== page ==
Palaeontology: Ancient jellyfish
The discovery of jellyfish fossils dating from about 500 million years ago (pictured) shows that the complex invertebrates evolved much earlier than was previously thought. Four types of jellyfish, peeled from the shale of northwestern Utah, are the earliest known definitive examples of these animals. Previously, the earliest jellyfish fossils came from Pennsylvania shale quarries and were dated to about 320 million years ago.
Lead author Paulyn Cartwright of the University of Kansas in Lawrence says that the new fossils from the Marjum Formation reinforce the view that relatives of today's drifting marine life (pictured below right) also lived during the Cambrian period.
Nanochemistry: Gene boxes
DNA is emerging as an ideal material for construction of nano-objects because it can be programmed to self-assemble into double-stranded segments according to its base sequence. But building threedimensionally with DNA has generally been cumbersome and messy. Making objects that are topologically complex, such as cubes, has required many synthetic steps and has given only a low yield.
Faisal Aldaye and Hanadi Sleiman of McGill University in Montreal, Canada, have now developed a versatile way to make various DNA polyhedral nanostructures at a stroke. They create prefabricated polygonal rings of single-stranded DNA, which can then be efficiently linked into cage-like shapes with the addition of complementary linking strands. One of these cages can even change shape.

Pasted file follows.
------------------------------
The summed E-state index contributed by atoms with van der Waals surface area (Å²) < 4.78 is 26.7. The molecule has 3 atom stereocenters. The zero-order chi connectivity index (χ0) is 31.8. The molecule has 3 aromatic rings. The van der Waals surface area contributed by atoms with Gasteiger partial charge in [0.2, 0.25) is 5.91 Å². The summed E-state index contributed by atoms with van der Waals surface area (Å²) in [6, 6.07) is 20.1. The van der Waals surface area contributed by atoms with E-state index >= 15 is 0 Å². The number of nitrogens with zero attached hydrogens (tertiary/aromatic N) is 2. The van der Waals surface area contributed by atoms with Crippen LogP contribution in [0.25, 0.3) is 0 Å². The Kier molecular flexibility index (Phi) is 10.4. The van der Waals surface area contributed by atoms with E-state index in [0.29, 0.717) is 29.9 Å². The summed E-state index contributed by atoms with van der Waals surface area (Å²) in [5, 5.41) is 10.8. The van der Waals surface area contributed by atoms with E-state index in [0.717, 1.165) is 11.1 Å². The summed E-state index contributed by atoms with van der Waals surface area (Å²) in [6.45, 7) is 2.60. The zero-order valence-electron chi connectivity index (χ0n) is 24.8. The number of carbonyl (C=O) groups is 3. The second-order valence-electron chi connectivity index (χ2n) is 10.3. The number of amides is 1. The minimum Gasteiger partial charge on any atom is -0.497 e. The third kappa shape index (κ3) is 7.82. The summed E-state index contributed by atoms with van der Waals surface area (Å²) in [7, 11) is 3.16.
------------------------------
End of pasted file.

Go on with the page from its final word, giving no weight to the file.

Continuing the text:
Particle Physics: Neutrinos on ice
A large-scale experimental simulation has bolstered an ambitious project to detect neutrinos from space as they hit huge swathes of polar ice.
Neutrinos can provide insights into fundamental physics and stellar nuclear fusion. But because they barely interact with matter, they are very hard to detect.
The project, called ANITA (pictured), aims to use balloon-borne detectors to scour the Antarctic ice sheets for radio-frequency Cerenkov emissions produced by charged particles kicked up by the incoming neutrinos. But these emissions had not previously been detected in ice.
Using the Stanford Linear Collider to fire neutrinos into a 7.5-tonne block of ice, Peter Gorham of the University of Hawaii and his colleagues have verified that these Cerenkov emissions are indeed produced in ice and can be detected with the balloon instruments.
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Research highlights. Nature 450, 322–323 (2007). https://doi.org/10.1038/450322a